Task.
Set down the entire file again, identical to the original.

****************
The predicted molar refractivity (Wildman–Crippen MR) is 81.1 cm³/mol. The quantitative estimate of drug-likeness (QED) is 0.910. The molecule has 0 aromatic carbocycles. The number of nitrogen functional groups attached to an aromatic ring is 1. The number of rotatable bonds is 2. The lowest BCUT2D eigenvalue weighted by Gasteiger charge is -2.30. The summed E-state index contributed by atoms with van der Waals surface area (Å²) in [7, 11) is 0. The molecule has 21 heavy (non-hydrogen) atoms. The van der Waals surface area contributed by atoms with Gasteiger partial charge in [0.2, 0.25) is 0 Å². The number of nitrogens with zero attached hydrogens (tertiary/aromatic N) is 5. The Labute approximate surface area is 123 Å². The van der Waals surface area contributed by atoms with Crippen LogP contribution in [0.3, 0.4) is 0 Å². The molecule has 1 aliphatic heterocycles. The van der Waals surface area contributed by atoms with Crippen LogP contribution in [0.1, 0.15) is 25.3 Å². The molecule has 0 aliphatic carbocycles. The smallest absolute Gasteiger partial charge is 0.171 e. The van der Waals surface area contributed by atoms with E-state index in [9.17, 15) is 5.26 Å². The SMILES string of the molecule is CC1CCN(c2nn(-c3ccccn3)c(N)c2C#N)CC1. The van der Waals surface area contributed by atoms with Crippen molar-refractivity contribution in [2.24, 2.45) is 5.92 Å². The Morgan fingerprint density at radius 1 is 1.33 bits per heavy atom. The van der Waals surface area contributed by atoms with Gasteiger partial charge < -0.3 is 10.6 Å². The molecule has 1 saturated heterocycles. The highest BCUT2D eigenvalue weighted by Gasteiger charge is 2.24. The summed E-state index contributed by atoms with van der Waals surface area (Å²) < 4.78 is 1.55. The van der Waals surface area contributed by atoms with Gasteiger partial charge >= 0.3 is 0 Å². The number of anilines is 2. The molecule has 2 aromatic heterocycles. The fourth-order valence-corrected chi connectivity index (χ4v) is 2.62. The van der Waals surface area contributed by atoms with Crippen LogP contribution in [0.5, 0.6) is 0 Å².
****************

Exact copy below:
The predicted molar refractivity (Wildman–Crippen MR) is 81.1 cm³/mol. The quantitative estimate of drug-likeness (QED) is 0.910. The molecule has 0 aromatic carbocycles. The number of nitrogen functional groups attached to an aromatic ring is 1. The number of rotatable bonds is 2. The lowest BCUT2D eigenvalue weighted by Gasteiger charge is -2.30. The summed E-state index contributed by atoms with van der Waals surface area (Å²) in [7, 11) is 0. The molecule has 21 heavy (non-hydrogen) atoms. The van der Waals surface area contributed by atoms with Gasteiger partial charge in [0.2, 0.25) is 0 Å². The number of nitrogens with zero attached hydrogens (tertiary/aromatic N) is 5. The Labute approximate surface area is 123 Å². The van der Waals surface area contributed by atoms with Crippen LogP contribution in [0.3, 0.4) is 0 Å². The molecule has 1 aliphatic heterocycles. The van der Waals surface area contributed by atoms with Crippen LogP contribution in [0.1, 0.15) is 25.3 Å². The molecule has 0 aliphatic carbocycles. The smallest absolute Gasteiger partial charge is 0.171 e. The van der Waals surface area contributed by atoms with E-state index in [9.17, 15) is 5.26 Å². The SMILES string of the molecule is CC1CCN(c2nn(-c3ccccn3)c(N)c2C#N)CC1. The van der Waals surface area contributed by atoms with Crippen molar-refractivity contribution in [2.24, 2.45) is 5.92 Å². The Morgan fingerprint density at radius 1 is 1.33 bits per heavy atom. The van der Waals surface area contributed by atoms with Gasteiger partial charge < -0.3 is 10.6 Å². The molecule has 1 saturated heterocycles. The highest BCUT2D eigenvalue weighted by Gasteiger charge is 2.24. The summed E-state index contributed by atoms with van der Waals surface area (Å²) < 4.78 is 1.55. The van der Waals surface area contributed by atoms with Gasteiger partial charge >= 0.3 is 0 Å². The number of anilines is 2. The molecule has 2 aromatic heterocycles. The fourth-order valence-corrected chi connectivity index (χ4v) is 2.62. The van der Waals surface area contributed by atoms with Crippen LogP contribution in [0.5, 0.6) is 0 Å².